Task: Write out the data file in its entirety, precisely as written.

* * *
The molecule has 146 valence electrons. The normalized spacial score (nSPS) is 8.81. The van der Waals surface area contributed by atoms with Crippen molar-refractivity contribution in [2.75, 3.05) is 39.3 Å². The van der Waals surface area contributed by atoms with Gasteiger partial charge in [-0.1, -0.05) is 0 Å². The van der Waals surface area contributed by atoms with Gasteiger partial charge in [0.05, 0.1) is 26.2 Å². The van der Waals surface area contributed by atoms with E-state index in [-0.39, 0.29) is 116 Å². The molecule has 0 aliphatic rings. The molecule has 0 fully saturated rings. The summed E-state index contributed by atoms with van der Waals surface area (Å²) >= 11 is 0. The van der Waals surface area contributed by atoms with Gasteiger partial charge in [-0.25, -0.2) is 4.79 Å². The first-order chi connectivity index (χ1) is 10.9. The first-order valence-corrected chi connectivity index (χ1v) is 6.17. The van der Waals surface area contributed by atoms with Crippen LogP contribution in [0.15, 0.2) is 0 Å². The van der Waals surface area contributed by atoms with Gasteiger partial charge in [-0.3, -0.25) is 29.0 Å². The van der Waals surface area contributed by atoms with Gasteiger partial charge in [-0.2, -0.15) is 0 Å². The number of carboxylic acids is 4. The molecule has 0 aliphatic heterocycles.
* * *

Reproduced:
The molecule has 146 valence electrons. The normalized spacial score (nSPS) is 8.81. The van der Waals surface area contributed by atoms with Crippen molar-refractivity contribution in [2.75, 3.05) is 39.3 Å². The van der Waals surface area contributed by atoms with Gasteiger partial charge in [-0.1, -0.05) is 0 Å². The van der Waals surface area contributed by atoms with Gasteiger partial charge in [0.05, 0.1) is 26.2 Å². The van der Waals surface area contributed by atoms with E-state index in [-0.39, 0.29) is 116 Å². The molecule has 0 aliphatic rings. The molecule has 0 fully saturated rings. The summed E-state index contributed by atoms with van der Waals surface area (Å²) >= 11 is 0. The van der Waals surface area contributed by atoms with Gasteiger partial charge in [-0.25, -0.2) is 4.79 Å². The first-order chi connectivity index (χ1) is 10.9. The first-order valence-corrected chi connectivity index (χ1v) is 6.17. The van der Waals surface area contributed by atoms with Crippen LogP contribution in [0.15, 0.2) is 0 Å². The van der Waals surface area contributed by atoms with Gasteiger partial charge in [-0.3, -0.25) is 29.0 Å². The van der Waals surface area contributed by atoms with Gasteiger partial charge in [-0.2, -0.15) is 0 Å². The number of carboxylic acids is 4. The molecule has 0 aliphatic heterocycles.